Saturday, 6 December 2008

Beagle Bedfellow Blues

I'm visiting my parents this weekend, which means a much-needed dose of beagle. Wilbur, just to set the record straight, is a Real Dog, well-versed in the noble houndly arts of chasing rabbits, rolling in marsupial dung, excavating his way into the compost bin, and feasting on the suppurating remnants of last month's potato peelings. The reason the record needs to be corrected here is that Wilbur is also the fifth baby my parents never had. When they leave the house for the day, he comes with them, or attends a doggy day care centre, named (like the erstwhile Sydney bordello) A Touch of Class. There (possibly as at the erstwhile Sydney bordello; I have to confess to gaps in my research here), the wards play disheveled rounds of Duck Duck Goose, sit down for craft (last time Wilbur came home from A Touch of Class, he had made a macrame dog-angel for the Christmas tree), and, for an additional fee, have their nails done. (Wilbur, of course, doesn't have his nails done because he is a Real Dog, and he wears his nails down himself by digging up stegosaurus fossils with his Bare Paws.) Also, and this is so self-evidently the right and proper thing it's almost unremarkable, Wilbur sleeps in a human bed. Usually my brother's.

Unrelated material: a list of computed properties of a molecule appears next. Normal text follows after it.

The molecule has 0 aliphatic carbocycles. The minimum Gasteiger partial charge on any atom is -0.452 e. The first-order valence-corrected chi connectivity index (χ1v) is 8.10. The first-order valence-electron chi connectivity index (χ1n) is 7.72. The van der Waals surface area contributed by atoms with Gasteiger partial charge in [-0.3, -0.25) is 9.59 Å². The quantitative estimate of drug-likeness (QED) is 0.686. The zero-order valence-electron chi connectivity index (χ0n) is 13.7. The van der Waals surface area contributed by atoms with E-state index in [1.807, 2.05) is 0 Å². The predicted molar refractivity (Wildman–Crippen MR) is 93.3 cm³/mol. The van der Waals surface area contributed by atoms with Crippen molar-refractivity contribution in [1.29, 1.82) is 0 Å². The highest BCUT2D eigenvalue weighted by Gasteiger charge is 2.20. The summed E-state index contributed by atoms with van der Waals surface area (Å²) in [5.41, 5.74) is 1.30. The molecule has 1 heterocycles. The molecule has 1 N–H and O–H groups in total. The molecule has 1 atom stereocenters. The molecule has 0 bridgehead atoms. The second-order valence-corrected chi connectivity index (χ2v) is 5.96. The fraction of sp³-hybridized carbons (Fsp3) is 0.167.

Last night, in honour of my Prodigal Sister Returned to the Fold status, my brother relinquished his Wilbur bedfellow rights and let Wilbur sleep with me. This is how it went:

At 8:45, Wilbur and I pottered off to bed to read Margaret Diehl's The Boy on the Green Bicycle. Wilbur lay stretched out beside me. We were both comfortable.

At 10:00, I decided that I was at risk of falling asleep so I took Wilbur outside to wee. My father helped. My father said "Do wetties" and Wilbur did wetties against a tuft of grass on next door's lawn.

At 10:10, we returned to bed. Wilbur burrowed under the sheet and stretched out alongside me. This was fine.

At 10:27, I rolled onto my side. Wilbur immediately rolled into the space I had vacated.

At 10:33, I was now lying to the extreme right of the bed, clutching the mattress with my toes to save myself from plunging to the floor. Wilbur was pressed against me, snoring slightly. He weighed 146 kg and was immovable.

At 10:34, I got out of bed, and got back into bed on the other side of Wilbur. Wilbur woke up and looked peeved. Why was I wriggling so much? Couldn't I see some people were trying to sleep?

At 10:40, in disgust, Wilbur elbowed his way further down under the sheet and curled up in the space my knees go. I made a me-sized ball up the other end of the bed.

At 11:10, my left leg grew numb and had to be amputated.

At 11:20, Wilbur emerged from his slumber in the space my knees go and came and put his head near mine. I stretched out. I put my arm over him. He snored slightly. We fell asleep.

At 3:25, Wilbur jumped out of bed. I suspected canine urinary urgency, so opened the front door for him. He ignored the open door and ambled into the pantry to check whether anyone had accidentally left a plate of steak Tartare on the floor. They hadn't. We went back to bed.

At 3:40, Wilbur jumped out of bed. My eyelids were stuck together. I heard him patter up the corridor and jump into my parents' bed.